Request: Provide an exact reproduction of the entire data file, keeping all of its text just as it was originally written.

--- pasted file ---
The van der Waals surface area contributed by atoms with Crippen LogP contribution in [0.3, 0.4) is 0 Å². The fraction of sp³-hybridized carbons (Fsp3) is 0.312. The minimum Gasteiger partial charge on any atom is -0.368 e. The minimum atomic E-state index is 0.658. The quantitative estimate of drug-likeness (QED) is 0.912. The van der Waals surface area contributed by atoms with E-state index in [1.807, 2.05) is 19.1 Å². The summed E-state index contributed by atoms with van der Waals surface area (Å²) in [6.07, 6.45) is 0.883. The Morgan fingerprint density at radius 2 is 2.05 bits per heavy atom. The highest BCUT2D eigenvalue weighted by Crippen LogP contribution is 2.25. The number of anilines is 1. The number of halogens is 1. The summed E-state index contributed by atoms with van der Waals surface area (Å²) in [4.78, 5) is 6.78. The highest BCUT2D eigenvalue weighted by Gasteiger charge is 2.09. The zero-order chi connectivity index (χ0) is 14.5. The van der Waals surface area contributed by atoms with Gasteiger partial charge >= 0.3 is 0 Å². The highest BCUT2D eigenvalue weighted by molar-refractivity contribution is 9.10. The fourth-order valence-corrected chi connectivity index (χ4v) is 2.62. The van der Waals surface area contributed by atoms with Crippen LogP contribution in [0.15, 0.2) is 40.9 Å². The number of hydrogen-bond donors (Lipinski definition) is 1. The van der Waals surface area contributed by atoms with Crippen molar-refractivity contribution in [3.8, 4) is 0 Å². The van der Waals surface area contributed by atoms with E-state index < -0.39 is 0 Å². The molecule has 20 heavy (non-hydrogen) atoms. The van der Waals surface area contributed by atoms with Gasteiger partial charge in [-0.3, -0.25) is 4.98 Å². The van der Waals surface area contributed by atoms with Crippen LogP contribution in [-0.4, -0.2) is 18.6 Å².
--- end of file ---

The van der Waals surface area contributed by atoms with Crippen LogP contribution in [0.3, 0.4) is 0 Å². The fraction of sp³-hybridized carbons (Fsp3) is 0.312. The minimum Gasteiger partial charge on any atom is -0.368 e. The minimum atomic E-state index is 0.658. The quantitative estimate of drug-likeness (QED) is 0.912. The van der Waals surface area contributed by atoms with E-state index in [1.807, 2.05) is 19.1 Å². The summed E-state index contributed by atoms with van der Waals surface area (Å²) in [6.07, 6.45) is 0.883. The Morgan fingerprint density at radius 2 is 2.05 bits per heavy atom. The highest BCUT2D eigenvalue weighted by Crippen LogP contribution is 2.25. The number of anilines is 1. The number of halogens is 1. The summed E-state index contributed by atoms with van der Waals surface area (Å²) in [4.78, 5) is 6.78. The highest BCUT2D eigenvalue weighted by Gasteiger charge is 2.09. The zero-order chi connectivity index (χ0) is 14.5. The van der Waals surface area contributed by atoms with Gasteiger partial charge >= 0.3 is 0 Å². The highest BCUT2D eigenvalue weighted by molar-refractivity contribution is 9.10. The fourth-order valence-corrected chi connectivity index (χ4v) is 2.62. The van der Waals surface area contributed by atoms with Crippen LogP contribution in [0.15, 0.2) is 40.9 Å². The number of hydrogen-bond donors (Lipinski definition) is 1. The van der Waals surface area contributed by atoms with Crippen molar-refractivity contribution in [3.8, 4) is 0 Å². The van der Waals surface area contributed by atoms with E-state index < -0.39 is 0 Å². The molecule has 20 heavy (non-hydrogen) atoms. The van der Waals surface area contributed by atoms with Gasteiger partial charge in [-0.3, -0.25) is 4.98 Å². The van der Waals surface area contributed by atoms with Crippen LogP contribution in [-0.4, -0.2) is 18.6 Å².